September marks the start of the autumn semester for university students. On the minds of many will be the Freshers Week parties and then getting stuck into some serious study in the long term to Christmas.
Being a student in 2017 is a seriously expensive business with fees, food, accommodation and spending money costing tens of thousands. Often, using public transport to get to and from lectures can cost a couple of pounds a day – soon adding up to hundreds a term!
One great way to save money is to use a bike. Not only does this keep your cash in your pocket, it is a fantastic way to stay healthy; cycling improves cardiovascular fitness, reduces body fat and builds strength meaning you can also save on gym fees!
Dependent on how hard you pedal, you can burn between 400 to 1000 calories per hour according to Cycling Weekly, and because there is a resistance aspect to cycling, you don’t just burn fat, you also build muscle with the quads, calves, glutes and hamstrings getting a great work out.
Exercise is a fantastic way to help students reach for the stars in class as it improves alertness, attention and motivation. Cycling before and after lectures will also boost areas of the brain involved in learning; research published by Harvard Health, found that regular aerobic exercise helps memory and thinking directly and indirectly. Cycling, as an aerobic form of exercise, helps to maintain the flow of blood to the brain meaning that there is a steady stream of oxygen and nutrients to feed all those hungry brain cells.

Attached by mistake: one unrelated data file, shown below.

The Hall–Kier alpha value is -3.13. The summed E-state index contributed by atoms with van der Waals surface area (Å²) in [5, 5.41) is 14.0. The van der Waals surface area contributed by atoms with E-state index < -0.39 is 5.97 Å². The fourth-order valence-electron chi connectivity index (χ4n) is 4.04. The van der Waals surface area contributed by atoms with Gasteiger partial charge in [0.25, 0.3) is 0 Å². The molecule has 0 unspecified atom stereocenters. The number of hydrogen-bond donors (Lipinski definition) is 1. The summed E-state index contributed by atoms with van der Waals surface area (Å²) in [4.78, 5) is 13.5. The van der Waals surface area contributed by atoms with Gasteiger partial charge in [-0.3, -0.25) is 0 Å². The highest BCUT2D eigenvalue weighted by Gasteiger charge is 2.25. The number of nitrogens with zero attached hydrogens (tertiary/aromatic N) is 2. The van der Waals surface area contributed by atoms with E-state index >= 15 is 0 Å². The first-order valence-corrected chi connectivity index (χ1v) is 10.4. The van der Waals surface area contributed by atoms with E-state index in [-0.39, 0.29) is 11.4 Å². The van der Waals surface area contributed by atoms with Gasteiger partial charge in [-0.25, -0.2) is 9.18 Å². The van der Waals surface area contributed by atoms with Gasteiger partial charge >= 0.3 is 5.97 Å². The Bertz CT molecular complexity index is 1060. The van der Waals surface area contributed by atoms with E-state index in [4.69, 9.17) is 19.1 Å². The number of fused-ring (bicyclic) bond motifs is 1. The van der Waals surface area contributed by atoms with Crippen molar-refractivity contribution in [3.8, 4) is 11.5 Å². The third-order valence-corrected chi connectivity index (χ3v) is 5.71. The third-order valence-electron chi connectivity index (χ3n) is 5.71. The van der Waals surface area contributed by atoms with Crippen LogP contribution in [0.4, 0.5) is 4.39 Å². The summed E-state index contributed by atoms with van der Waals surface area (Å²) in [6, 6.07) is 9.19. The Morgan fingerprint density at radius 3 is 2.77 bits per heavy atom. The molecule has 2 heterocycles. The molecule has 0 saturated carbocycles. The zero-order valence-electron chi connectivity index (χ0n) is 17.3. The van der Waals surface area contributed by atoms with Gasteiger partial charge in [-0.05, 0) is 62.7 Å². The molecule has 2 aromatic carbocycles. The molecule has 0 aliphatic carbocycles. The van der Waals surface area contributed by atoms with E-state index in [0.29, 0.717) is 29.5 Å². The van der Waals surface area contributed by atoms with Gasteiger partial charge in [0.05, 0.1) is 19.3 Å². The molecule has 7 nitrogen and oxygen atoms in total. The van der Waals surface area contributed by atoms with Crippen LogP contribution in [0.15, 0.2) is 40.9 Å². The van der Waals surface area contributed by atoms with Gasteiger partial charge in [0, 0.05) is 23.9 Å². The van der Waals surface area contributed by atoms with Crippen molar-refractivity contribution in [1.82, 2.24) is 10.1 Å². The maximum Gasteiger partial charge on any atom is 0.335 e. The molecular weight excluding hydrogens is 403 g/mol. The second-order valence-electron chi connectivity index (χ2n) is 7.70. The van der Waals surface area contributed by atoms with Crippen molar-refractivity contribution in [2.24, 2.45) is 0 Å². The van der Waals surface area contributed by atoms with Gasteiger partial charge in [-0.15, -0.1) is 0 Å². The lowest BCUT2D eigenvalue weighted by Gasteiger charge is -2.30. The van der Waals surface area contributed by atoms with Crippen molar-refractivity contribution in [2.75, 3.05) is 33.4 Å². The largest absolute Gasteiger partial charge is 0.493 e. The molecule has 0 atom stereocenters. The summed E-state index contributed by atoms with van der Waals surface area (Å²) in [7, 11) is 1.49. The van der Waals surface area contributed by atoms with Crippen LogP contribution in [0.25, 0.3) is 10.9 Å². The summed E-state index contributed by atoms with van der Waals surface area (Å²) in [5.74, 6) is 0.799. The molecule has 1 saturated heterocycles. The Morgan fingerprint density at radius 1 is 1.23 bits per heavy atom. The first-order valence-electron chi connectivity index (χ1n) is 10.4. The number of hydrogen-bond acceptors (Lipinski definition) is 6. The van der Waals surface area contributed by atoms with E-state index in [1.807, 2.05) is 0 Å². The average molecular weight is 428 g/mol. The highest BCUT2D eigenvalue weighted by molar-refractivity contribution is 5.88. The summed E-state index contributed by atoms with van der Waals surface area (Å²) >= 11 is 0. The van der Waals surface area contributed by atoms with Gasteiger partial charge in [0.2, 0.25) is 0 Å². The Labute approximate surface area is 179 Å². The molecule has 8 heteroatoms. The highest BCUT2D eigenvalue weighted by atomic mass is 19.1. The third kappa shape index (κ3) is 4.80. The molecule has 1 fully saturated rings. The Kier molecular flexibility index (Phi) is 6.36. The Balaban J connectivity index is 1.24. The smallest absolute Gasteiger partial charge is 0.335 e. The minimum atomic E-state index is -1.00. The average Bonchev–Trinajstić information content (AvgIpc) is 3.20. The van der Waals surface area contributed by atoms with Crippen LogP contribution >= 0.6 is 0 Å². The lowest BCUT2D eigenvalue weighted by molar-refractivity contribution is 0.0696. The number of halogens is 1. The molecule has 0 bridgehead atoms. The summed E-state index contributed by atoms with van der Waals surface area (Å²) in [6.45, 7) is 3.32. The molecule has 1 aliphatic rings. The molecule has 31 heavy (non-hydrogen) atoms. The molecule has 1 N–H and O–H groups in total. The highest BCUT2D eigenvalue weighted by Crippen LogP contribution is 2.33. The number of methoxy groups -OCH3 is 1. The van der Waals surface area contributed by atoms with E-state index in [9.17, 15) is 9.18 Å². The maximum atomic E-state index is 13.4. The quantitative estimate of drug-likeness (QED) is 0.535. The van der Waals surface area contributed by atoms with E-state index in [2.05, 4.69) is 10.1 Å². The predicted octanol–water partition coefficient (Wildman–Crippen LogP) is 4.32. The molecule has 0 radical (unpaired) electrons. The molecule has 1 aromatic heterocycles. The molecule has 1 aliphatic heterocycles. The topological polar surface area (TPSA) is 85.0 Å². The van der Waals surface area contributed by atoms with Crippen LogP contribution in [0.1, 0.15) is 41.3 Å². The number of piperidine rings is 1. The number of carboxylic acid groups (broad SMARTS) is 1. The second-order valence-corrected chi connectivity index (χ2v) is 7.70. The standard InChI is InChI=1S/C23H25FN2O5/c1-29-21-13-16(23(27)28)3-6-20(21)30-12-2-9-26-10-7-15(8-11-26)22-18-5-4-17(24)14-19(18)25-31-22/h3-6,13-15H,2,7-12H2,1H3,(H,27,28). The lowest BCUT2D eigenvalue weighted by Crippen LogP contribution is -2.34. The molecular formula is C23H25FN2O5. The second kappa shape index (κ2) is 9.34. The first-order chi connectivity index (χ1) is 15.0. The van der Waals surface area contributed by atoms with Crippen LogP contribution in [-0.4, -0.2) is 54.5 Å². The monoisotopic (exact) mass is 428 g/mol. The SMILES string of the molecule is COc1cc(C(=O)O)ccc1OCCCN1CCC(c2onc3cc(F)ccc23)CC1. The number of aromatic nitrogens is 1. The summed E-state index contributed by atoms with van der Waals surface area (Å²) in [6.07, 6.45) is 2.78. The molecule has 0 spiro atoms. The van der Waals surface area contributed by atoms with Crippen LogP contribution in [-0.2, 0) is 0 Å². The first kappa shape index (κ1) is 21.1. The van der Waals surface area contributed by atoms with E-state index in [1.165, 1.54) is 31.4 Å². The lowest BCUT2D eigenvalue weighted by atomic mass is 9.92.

Exercise also boosts mental well-being, helping to maintain a positive and happy outlook. A study by the YMCA found that people who take regular exercise have a well-being score that is 32% higher than those with inactive lifestyles. Cycling prevents and relieves stress, anxiety and depression, with just 15 minutes pedalling shown to reduce the level of cortisol, the stress hormone, in the body.
Cycling outdoors magnifies the mental health benefits of exercise as being natural surroundings also boosts motivation and anxiety.